I also bought these skeins of malabrigo yarn from Yarn Barn out of Kansas at around $11 each. Had the vendors been more willing to make a deal, I would’ve bought their entire bag of 10 skeins they had stored under their table. No matter, I’ll save my bargaining skills for Rhinebeck, LOL
I don’t know what I’ll make with it yet. More than likely some kind of fancy cowl or scarf or maybe a hat & scarf set, but I just fell in love with the color combo. And I’ve heard some good things about malabrigo yarn so I look forward to seeing how this knits up.
Saturday started out with 2 more classes. The first, on blocking your knitted work was informative and I got some tips on which techniques work best with which types of yarn. The second class called “knitting from the inside out” speaks for itself. How to knit in the round starting from the center. Again, I had problems with my slippery acrylic yarn & metal double pointed needles, but practicing the technique was ok.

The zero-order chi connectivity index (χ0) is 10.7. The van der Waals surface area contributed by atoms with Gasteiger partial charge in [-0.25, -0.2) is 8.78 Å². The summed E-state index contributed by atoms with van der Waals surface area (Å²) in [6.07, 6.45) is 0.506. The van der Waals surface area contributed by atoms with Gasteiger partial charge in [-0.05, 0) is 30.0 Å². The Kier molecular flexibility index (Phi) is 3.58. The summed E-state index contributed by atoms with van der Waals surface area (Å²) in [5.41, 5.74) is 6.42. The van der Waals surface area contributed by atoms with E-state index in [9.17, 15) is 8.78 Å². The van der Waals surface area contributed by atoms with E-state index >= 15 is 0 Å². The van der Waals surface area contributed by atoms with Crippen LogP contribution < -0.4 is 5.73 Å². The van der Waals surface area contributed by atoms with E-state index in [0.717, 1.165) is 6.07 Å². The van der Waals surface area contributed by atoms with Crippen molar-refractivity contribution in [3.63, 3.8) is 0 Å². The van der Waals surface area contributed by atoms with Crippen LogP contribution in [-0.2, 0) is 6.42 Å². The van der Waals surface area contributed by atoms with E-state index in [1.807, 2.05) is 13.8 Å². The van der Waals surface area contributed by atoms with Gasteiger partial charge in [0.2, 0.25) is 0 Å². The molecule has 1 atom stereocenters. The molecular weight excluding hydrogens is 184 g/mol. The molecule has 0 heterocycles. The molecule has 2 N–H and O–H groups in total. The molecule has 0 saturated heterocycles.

I know a number of african americans who knit or crochet, but I didn’t know of any that owned a yarn shop until I came across the Neighborhood Fiber Co. booth. I loved their vibrant colors of yarn and would’ve been happy with any of their selections, but I picked out a worsted weight yarn to start with since I have more than enough sock and fingering weight yarn. The garments they had knitted up as samples with their yarn were enticing. Hope one day I can catch them on a sale and stock up.
I first fell in love with ombre yarn when I saw the Freia yarn booth back at Vogue Knitting Live in January. Bought this ball of silk/merino wool at the Apple Tree Knits booth. I’m thinking a lacy shawl or scarf will be created from this, haven’t decided yet.
It’s off to Rhinebeck next weekend to see what else I can add to my already overflowing stash.